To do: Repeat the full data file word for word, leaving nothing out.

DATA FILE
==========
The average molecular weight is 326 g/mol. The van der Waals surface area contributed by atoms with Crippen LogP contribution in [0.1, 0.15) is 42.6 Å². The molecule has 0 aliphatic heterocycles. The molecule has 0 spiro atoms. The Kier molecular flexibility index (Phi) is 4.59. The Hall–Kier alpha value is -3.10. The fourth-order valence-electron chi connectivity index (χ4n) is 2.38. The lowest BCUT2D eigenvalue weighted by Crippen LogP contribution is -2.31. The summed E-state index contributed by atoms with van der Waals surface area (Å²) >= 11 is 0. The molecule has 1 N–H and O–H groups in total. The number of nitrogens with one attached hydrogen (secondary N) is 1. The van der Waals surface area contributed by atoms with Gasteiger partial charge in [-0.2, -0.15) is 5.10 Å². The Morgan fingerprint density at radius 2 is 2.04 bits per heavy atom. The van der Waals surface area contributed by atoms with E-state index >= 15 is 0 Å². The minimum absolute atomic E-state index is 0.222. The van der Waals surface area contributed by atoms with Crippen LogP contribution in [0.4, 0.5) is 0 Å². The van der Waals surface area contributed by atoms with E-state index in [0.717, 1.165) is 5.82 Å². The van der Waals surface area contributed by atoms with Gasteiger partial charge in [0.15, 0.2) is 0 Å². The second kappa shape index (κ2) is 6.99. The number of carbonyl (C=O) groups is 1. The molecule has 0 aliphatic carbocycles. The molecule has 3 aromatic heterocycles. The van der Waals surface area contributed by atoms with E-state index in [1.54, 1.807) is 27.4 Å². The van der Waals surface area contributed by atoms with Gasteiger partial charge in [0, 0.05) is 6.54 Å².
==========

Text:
The average molecular weight is 326 g/mol. The van der Waals surface area contributed by atoms with Crippen LogP contribution in [0.1, 0.15) is 42.6 Å². The molecule has 0 aliphatic heterocycles. The molecule has 0 spiro atoms. The Kier molecular flexibility index (Phi) is 4.59. The Hall–Kier alpha value is -3.10. The fourth-order valence-electron chi connectivity index (χ4n) is 2.38. The lowest BCUT2D eigenvalue weighted by Crippen LogP contribution is -2.31. The summed E-state index contributed by atoms with van der Waals surface area (Å²) >= 11 is 0. The molecule has 1 N–H and O–H groups in total. The number of nitrogens with one attached hydrogen (secondary N) is 1. The van der Waals surface area contributed by atoms with Gasteiger partial charge in [-0.2, -0.15) is 5.10 Å². The Morgan fingerprint density at radius 2 is 2.04 bits per heavy atom. The van der Waals surface area contributed by atoms with E-state index >= 15 is 0 Å². The minimum absolute atomic E-state index is 0.222. The van der Waals surface area contributed by atoms with Crippen LogP contribution in [0.4, 0.5) is 0 Å². The van der Waals surface area contributed by atoms with E-state index in [0.717, 1.165) is 5.82 Å². The van der Waals surface area contributed by atoms with Gasteiger partial charge in [0.15, 0.2) is 0 Å². The second kappa shape index (κ2) is 6.99. The number of carbonyl (C=O) groups is 1. The molecule has 0 aliphatic carbocycles. The molecule has 3 aromatic heterocycles. The van der Waals surface area contributed by atoms with E-state index in [1.54, 1.807) is 27.4 Å². The van der Waals surface area contributed by atoms with Gasteiger partial charge in [0, 0.05) is 6.54 Å².